Just over a year ago I was approached by Sigma Canada to see if I was interested in being a Sigma Professional. What that meant was that I would get some free lenses and all I needed to do was make images using Sigma lenses that Sigma Canada could use on their website to promote the brand. What photographer (especially a guy) does not want free lenses? So I agreed but on the condition that I could review their lenses and tell my honest impressions of each. If I could not say what I really thought, then I was not interested in the sponsorship. They agreed and so I used the lenses (a lot) and formed some opinions and did some reviews (see the list below). To see all upcoming reviews please visit me over at oopoomoo.com
Going into the deal I had some biased opinions about Sigma lenses (mostly based on what I heard form other photographers but not from any personal experience):
- Sigma stuff could hit or miss; there is wide manufacturing tolerance and you’ll get either a dud or a winner
- Sigma is pretty good at telephoto and macro lenses but poor at making wide angle lenses
- Sigma lenses are lower in contrast and build quality is lower than Canon or Nikon lenses
After using Sigma lenses for a year my impressions changed:
There is a load of stuff on the web about people trying out numerous lenses of the same model and same brand in search of a winning copy (e.g. Canon’s 17-40L lens is a classic one where photographers try out many before finding a ‘good’ copy). This copy variation theory was suggested as applicable for all almost all brands, but the third party manufacturers (Sigma, Tokina, Tamron) were blamed for having the most variation.
I have no data to refute or confirm if variation is higher in the third party brands or not, but I do know that there are numerous variables that contribute to what photographers ‘perceive’ as lens variation (e.g. the same lens will test differently on different cameras of the same model and auto-focus gives different – usually softer – results than manual focus in Live View for instance). For an excellent series of articles on this topic every photographer should visit these links:
In the end, I do note that if a lens (Sigma or otherwise) is optimized for a particular camera body that optical performance is greatly increased. The nice thing about Sigma Canada is that if you think your lens is ‘softer’ than it should be, you just send it back to Sigma and they will calibrate it to your camera body and you’ll get back a lens that is performing to its best specs. I have talked to numerous photographers who have done this and they have all been amazed by the results! All of a sudden their so-so lenses became great. I have heard the same thing from Canon shooters who have had Canon recalibrate their lenses to much better results. So mileage my vary depending on how you drive….
All the lenses Sigma sent to me were ‘pimped’ out for optimal auto-focus for my camera bodies so they performed really well using auto-focus. But for my sharpness tests I only used manual focus and live view so the auto-focus variable was not a factor in my overall judgement of sharpness. In the end none of the lenses I tested from Sigma was lacking in the sharpness department. Indeed many were as good or slightly better than the Canon equivalents (see my previous review articles).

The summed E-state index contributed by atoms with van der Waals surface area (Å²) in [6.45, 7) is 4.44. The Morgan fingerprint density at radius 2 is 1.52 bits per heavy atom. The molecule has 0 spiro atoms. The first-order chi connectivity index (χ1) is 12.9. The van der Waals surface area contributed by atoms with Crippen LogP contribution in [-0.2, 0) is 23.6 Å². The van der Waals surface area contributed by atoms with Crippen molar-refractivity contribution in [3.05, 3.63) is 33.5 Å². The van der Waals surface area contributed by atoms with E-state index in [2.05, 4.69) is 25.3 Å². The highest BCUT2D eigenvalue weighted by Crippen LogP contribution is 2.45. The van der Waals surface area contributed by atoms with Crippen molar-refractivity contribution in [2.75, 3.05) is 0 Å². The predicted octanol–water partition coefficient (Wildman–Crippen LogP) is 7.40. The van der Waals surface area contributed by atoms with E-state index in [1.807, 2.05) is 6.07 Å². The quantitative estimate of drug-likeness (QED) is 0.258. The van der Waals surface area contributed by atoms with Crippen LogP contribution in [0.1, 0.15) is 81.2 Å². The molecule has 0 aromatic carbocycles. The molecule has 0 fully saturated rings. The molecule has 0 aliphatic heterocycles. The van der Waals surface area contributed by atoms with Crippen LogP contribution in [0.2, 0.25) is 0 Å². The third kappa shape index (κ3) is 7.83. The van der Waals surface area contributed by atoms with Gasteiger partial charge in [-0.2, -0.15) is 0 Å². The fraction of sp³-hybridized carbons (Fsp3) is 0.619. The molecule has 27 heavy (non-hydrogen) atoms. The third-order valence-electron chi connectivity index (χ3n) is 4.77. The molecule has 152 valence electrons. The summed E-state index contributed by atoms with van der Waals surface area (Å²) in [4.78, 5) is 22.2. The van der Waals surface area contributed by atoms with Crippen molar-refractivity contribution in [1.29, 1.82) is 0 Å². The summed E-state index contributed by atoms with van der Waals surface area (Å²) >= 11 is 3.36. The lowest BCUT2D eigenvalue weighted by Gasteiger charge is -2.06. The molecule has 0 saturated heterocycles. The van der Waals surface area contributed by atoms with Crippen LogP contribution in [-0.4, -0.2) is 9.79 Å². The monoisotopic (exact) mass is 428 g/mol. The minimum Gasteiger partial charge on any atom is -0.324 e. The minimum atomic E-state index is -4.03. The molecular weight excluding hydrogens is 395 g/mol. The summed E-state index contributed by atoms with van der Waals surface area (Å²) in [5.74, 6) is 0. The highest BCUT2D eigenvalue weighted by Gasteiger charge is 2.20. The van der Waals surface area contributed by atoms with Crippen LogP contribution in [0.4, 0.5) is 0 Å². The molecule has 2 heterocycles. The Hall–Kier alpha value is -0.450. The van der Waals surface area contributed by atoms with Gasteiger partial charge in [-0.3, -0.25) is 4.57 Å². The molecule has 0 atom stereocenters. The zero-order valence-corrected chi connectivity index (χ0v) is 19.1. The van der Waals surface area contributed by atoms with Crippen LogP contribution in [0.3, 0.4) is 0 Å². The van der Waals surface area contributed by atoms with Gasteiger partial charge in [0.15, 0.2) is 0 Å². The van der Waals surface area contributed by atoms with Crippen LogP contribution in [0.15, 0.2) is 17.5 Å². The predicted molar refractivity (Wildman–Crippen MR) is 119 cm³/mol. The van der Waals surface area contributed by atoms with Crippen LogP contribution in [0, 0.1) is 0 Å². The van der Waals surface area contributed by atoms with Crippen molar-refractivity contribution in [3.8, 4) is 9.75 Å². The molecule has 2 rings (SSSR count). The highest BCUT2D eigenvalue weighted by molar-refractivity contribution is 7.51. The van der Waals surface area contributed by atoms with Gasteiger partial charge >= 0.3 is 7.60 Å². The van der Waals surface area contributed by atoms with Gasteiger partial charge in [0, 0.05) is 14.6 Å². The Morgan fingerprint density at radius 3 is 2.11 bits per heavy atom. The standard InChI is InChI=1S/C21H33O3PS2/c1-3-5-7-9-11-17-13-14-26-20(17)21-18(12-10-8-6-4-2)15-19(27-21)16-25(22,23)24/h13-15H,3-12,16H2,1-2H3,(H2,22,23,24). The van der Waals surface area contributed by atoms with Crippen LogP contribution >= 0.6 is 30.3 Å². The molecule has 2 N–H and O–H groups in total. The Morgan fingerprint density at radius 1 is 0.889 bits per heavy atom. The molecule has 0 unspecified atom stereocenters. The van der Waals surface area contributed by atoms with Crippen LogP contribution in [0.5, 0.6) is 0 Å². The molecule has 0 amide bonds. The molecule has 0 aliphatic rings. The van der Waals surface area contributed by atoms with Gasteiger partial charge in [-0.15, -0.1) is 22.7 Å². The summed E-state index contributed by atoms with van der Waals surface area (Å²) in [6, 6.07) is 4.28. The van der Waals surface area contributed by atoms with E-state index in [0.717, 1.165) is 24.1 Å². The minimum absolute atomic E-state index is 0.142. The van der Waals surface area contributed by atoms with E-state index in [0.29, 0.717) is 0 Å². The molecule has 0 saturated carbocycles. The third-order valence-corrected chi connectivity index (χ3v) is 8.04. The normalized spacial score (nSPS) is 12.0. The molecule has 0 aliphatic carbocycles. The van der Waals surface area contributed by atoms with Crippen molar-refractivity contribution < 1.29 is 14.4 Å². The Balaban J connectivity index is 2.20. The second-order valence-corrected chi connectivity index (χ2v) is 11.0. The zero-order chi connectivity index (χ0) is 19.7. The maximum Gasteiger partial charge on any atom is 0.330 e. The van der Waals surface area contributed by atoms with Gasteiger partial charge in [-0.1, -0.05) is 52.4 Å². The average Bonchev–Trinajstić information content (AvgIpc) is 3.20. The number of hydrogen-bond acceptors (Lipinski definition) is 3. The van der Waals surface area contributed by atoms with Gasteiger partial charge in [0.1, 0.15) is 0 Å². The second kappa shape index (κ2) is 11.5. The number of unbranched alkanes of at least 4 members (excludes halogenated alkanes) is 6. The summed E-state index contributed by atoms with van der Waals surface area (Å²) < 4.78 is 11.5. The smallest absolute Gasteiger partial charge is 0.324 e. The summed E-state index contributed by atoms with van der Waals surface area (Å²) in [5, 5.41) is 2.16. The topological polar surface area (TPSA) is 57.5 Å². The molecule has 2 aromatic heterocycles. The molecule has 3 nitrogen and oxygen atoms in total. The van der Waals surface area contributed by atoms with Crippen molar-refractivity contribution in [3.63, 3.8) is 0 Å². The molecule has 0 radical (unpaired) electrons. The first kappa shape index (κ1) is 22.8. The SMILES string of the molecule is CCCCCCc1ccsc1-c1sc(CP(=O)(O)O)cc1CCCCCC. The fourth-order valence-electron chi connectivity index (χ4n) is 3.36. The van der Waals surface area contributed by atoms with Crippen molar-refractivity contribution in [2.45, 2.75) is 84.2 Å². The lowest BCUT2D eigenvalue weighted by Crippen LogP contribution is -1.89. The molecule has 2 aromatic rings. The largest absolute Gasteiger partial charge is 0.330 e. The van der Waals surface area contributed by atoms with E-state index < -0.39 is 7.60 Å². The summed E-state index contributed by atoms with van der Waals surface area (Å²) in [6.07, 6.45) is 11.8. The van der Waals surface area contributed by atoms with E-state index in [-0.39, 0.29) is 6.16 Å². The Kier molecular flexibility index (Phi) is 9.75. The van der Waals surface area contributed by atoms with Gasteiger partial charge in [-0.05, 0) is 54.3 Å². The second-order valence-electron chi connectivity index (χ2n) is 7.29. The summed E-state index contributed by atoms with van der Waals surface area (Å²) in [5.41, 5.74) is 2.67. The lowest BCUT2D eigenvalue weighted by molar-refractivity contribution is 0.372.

Telephoto versus Wide Angle Lenses
Some photographers insist that Sigma knows how to make telephoto lenses but that their wide angle lenses are not great. In my tests of the Sigma 24-70mm f2.8 lens I was impressed and for me I liked the lens better than Canon’s 24-70mm lens in terms of performance and sharpness. On my Rebel I use the 17-50 f2.8 lens as my default lens and find is just as sharp as the Tamron or Canon equivalent. And one of my favorite Sigma lenses is the 8-16mm lens for APS-C sensors. That lens is wicked fun and seems really nice and sharp to me. So… I dunno, I am not a lens tester, just a photographer and the results I got from all the Sigma lenses were perfectly fine to my eye.
Build quality within a product line varies greatly. For example Canon’s consumer kit lens, the 18-50mm is a piece of crap but its pro lenses like the 70-200 f2.8L Mark II is super robust. You get what you pay for. Sigma has consumer lenses which are cheaply built (but not as bad as Canon’s 18-55mm!). And they have pro lenses which to me seem pretty robust but not as fully gasketed and weather-proof as Canon or Nikon’s top line lenses. Nevertheless the Sigma stuff lives up to my abuse (-40 Celsius, wind, dust, rain and snow). I have not had a failure yet but if push came to shove I think the Canon top end lenses might be just a bit better sealed (except for Canon’s 100-400mm dust-sucking monster!).
Here is the bottom line: All the lenses I got from Sigma, I am going to keep and use. In fact, I sold a number of my Canon lenses. For me the Sigma lenses are as good as the Canon lenses (in some cases I liked them better) and they are usually 30-40% cheaper. If I had to buy these lenses this would be a huge factor. Look, I could sell all my Sigma glass (which I got for free) and buy Canon replacements. But why would I? The Sigma stuff is great and works for me and I see no real advantage to getting the Canon glass (except for Canon’s Tilt-shift lenses which is a whole other story!).